Topic: Latest on air travel for musicians...
Here's today's NY Times article on air travel for musicians, fyi.
The New York Times
August 15, 2006
Tighter Security Is Jeopardizing Orchestra Tours
By DANIEL J. WAKIN
Air travel for classical musicians has never been
Those husky cellos need an extra ticket. Hey,
security! Watch that priceless Stradivarius.
Double-reed players? They have long given up on
carrying aboard those valuable knives and shaping
tools used to mold the cane that transforms their
breath into lyrical sounds.
And now, with new concerns about carry-on baggage in
the wake of Britain’s reported terrorist plot, it has
Strict regulations imposed last week forced the New
York-based Orchestra of St. Luke’s to cancel a
long-awaited tour of Britain over the weekend and sent
other ensembles with imminent trips, including the
Philadelphia Orchestra, the Pittsburgh Symphony and
the Minnesota Orchestra, scrambling to cope with the
“I’m heartbroken,” Marianne C. Lockwood, the president
and executive director of the St. Luke’s orchestra,
said yesterday. “I don’t think I’ve been through 72
more anguished hours in my life.” The orchestra was to
have left last Thursday for concerts at the Edinburgh
International Festival and the BBC Proms at the Royal
Albert Hall in London, one of the major summer music
All travelers in Britain had to adapt to the ban on
carry-on items, which was relaxed yesterday to allow
one small carry-on. But not all travelers ply their
trade with highly personal artifacts made of
centuries-old wood, horsehair and precious metals that
many musicians are loath to put in the hold.
Its rules are of course in flux. The United States
Transportation Security Administration says on its Web
site that musical instruments are generally allowed in
the cabin in addition to a carry-on bag and a personal
item, but it leaves size requirements and permission
for the carry-on to the airlines. In addition, it
promises that security personnel will handle
That is of little comfort to musicians, particularly
string players, who suffer constant anxiety over the
threat of damage and fears that their instruments will
arbitrarily not be allowed in the cabin, even though
violins fit into most overhead bins.
The violin virtuoso and conductor Pinchas Zukerman
said security officials had even asked him to remove
the strings of his 1742 Guarneri del Gèsu. “I’ve had
unbelievable discussions at certain airports,” he said
by telephone while waiting at the Atlanta airport for
a flight with his wife, the cellist Amanda Forsyth.
“They want to stick their hands in my instruments, and
they say, ‘It’s my job.’ ”
Cellists have it the worst, Ms. Forsyth said. “We buy
the seat with a cello, and they treat us like
The new regulations have, for now, increased the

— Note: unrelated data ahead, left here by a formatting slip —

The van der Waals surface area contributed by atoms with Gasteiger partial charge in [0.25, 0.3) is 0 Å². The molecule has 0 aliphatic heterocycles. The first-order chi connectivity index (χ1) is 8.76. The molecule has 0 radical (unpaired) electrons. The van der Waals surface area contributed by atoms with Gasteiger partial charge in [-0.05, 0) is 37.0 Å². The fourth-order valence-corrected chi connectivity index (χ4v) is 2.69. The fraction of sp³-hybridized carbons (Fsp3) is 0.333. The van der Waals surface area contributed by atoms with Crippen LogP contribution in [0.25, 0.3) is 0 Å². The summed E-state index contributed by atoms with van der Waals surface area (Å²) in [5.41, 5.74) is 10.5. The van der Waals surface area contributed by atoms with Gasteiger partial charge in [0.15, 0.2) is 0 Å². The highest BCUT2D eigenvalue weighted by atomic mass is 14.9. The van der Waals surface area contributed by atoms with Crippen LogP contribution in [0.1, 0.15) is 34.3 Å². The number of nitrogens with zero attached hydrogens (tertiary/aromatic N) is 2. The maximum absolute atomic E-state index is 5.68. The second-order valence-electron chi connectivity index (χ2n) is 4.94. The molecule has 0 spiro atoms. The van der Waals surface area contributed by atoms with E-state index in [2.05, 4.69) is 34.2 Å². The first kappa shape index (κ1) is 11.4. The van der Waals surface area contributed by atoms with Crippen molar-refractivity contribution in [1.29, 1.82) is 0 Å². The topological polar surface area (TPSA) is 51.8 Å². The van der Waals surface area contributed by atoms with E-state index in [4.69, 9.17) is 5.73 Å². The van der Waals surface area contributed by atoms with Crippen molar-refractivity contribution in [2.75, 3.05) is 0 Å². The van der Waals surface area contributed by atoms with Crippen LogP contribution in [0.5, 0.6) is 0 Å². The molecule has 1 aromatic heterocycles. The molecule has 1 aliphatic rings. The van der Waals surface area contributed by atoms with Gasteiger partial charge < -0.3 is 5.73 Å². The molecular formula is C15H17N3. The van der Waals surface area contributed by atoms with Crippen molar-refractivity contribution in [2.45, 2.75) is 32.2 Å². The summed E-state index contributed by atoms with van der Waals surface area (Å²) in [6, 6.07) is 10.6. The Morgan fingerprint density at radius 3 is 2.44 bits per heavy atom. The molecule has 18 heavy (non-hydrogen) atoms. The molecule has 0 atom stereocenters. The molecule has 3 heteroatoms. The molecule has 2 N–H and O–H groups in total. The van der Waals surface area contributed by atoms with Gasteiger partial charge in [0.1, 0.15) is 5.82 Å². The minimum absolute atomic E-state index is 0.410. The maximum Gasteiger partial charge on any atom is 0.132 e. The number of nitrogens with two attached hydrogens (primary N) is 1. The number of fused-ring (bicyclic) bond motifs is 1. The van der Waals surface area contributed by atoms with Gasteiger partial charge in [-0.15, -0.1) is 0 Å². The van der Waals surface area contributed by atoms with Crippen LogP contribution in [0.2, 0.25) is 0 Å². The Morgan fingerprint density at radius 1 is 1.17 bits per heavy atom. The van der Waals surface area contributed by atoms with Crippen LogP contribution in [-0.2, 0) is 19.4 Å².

The Bolshoi opera and ballet, which have been
performing at the Royal Opera House in London, will
send their orchestra’s instruments back to Moscow by
ferry and truck at the end of the week if the
restrictions are not relaxed, said Faith Wilson, a
spokeswoman for the Bolshoi’s promoter at the house,
Victor Hochhauser Presents. The Bolshoi orchestra’s
chief conductor, Alexander Vedernikov, had been quoted
as saying that the musicians’ contract requires them
to keep their instruments with them.
“Clearly this is a very unusual situation,” Ms. Wilson
said. “I’m sure there are insurance issues, but I
don’t think anybody’s ever had to cope with the
security restrictions that we’re up against.”
The Minnesota Orchestra is due to leave on Sunday for
a European tour that also includes stops in Edinburgh
and at the Proms. Like many major orchestras, it packs
its instruments in specially designed and padded
The biggest ones, which hold harps and double basses,
are six and a half feet high and four feet wide. About
20 players in the 95-member ensemble like to take
their instruments or precious bows on board, but they
will stow them this time around, said a spokeswoman,
Gwen Pappas. The trunks are delivered straight to
concert halls, so the instruments will not be
immediately available for players who want to practice
at their hotels.
The Philadelphia Orchestra plays the Proms in early
September. Its trunks also have space for all the
members’ instruments, but it is working on backup
plans for about a dozen musicians who are going on to
other jobs or on vacation and not returning with the
orchestra, said a spokeswoman, Katherine Blodgett.
Those concerts, coming later, give the orchestras time
to prepare. And these are large, experienced touring
groups that own the crates.
Not so the Orchestra of St. Luke’s, a highly regarded
ensemble that nevertheless tours infrequently and saw
the trip as a boost for its image. It spent two years
planning the trip and many months carefully polishing
the programs, which were to have been broadcast in the
The trip had special significance for the orchestra’s
principal conductor, Donald Runnicles, who is
Scottish, and for its president, Ms. Lockwood, who was
born in England.
Ms. Lockwood described three days of phone calls,
fueled by takeout Chinese food, to find alternatives.
The musicians had planned to carry their smaller
instruments by hand.
Charter planes were too expensive: about $300,000,
which would have doubled the cost of the tour. The
orchestra scoured larger orchestras from Philadelphia
to Boston to borrow trunks. All were in use. St.
Luke’s considered flying the musicians to Paris,
having them take a train to London and having the
instruments trucked in, but there would not have been
time to make a Tuesday rehearsal.
Then someone from Edinburgh called Saturday to offer
the loan of instruments.
In the end, none of the efforts mattered. British
Airways canceled the flight that day at 5 p.m.
Copyright 2006 The New York Times Company
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